To start with, let’s take a step back and understand the enablers of a successful communication first.
The messages or communication, in general can be:
Now that you have understood the most common types of messages exchanged, let us deep dive into the UI components. A general Messenger UI typically has two broad interfaces:
There are two aspects that play a major role in the UI design of the Message Inbox Interface of your application. One is the way in which conversation threads are sorted and second is the way each thread is displayed in the list. There is no one way which is universal and followed by all, rather different companies follow different ways based on their usability.
In the next two sections we will discuss about the best practices for either and build correlation with the usability and industry of companies following those practices.
It is always advisable to list down all conversations in the same view. A good practice is to make the list scrollable, and put a Search Bar for finding the conversation of choice. The most commonly encountered ways for sorting messages are:
Conversation sorting based on recent activity
Conversation sorting based on Unread Messages
Conversation sorting based on User Choice
The list of conversation threads basically has two details that needs to be considered while building the layout. One is the conversation detail that is to be displayed, the other is the image of the contact. The general practice is to display the last message, time stamp corresponding to the last message and an indicator to show whether it has been read.
Images add the human element and an emotional dimension to the conversations. In the case of Social, Dating and Messenger apps, images play a crucial part in building trust among users. For other apps, where uploading an image is more of a luxury and the average user doesn’t bother much about it; a good practice is to put up Avatars in the place of image thumbnails.
The conversation interface is where the real communication takes place. Now one thing that we need to understand here is Messaging has come a long way from being typical text messages.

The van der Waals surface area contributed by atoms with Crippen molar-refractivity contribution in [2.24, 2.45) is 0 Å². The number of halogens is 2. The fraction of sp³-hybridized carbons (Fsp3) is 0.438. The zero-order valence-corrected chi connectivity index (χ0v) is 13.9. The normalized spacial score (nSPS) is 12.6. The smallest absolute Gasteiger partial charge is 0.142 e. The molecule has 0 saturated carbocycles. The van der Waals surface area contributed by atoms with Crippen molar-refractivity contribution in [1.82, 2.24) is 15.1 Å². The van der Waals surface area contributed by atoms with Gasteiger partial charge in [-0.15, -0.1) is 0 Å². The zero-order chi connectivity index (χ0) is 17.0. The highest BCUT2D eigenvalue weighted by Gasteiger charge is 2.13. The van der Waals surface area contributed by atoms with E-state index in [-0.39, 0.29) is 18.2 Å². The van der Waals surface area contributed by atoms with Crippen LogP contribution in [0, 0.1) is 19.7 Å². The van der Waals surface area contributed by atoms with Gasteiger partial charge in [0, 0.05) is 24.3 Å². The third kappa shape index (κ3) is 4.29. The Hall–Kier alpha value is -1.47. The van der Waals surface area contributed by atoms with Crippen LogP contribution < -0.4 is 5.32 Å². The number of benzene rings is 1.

Messaging these days, is a mix and match of the simplicity of chat and the interactive power of rich-media and GUI in one powerful interface. In this section, I will focus more on the must-haves of a conversation interface and the best practices associated with each:
Millennials these days demand a lightning fast experience. Any lag while loading old conversations might just agitate your users. A good practice is to store old conversations locally on the user’s device, so that they can be displayed spontaneously when the user enters the conversation interface.
Pictures can speak a thousand words. Mobile being a personal device; your application users expect a certain level of emotional connect, while messaging. Thus communicating by means of rich media, has become mainstream. Apart from the emotional value that it conveys, often times media messages convey greater informational value as well.
The best practice is to have a highly compressed thumbnail delivered in the background, even before the user fires the application or clicks on a notification. This way the user will not have to wait for the media file to load when on the conversation interface.
Images, GIFs, Audio, Video
As I mentioned earlier, often times it is advisable to drive a user response by means of an action rather than a text message. This is specifically the case where the user has to choose between a select few reply alternatives for e.g. when replying to a Poll Response.
Another popular use case of Rich Media Cards is when you want your user to take any specific action, let’s say you want them to make a purchase. All you need to do is create a Media Card of specific inventory items, attach a CTA (BUY NOW) to the card and push it on the user’s conversation interface.
Feedback Rating Scale
Product Selection Cards
Bots had been with us for quite a long time, think of Apple’s Siri or Microsoft’s Cortana. 2016 has been touted to be the year of conversational commerce and it had been proclaimed that soon there will be a bot for everything. Well if not for all, Chatbots can certainly automate some repetitive manual functions for you.
Let’s say populating replies to Frequently Asked Questions (FAQs) when users of your application seek support. In e-commerce especially, Chatbots have seen widespread usage, where a bot can make intelligent recommendations to buyers based on their input and can subsequently carry out the checkout process, all within the chat window.
Integrating Bots with Applozic Chat Framework can be done with Webhooks, or on higher plans it can be done directly from the Admin Dashboard.
Based on your Use Case, it is subject to consideration whether you would want to reveal to your users if they are chatting to a bot or to a human agent. Although, it is always advisable to set the right expectations with your customers.
DesignSense uses a Chat-based Bot Infrastructure to automate most repetitive tasks of Project Management.
Reporting an issue by populating replies to FAQs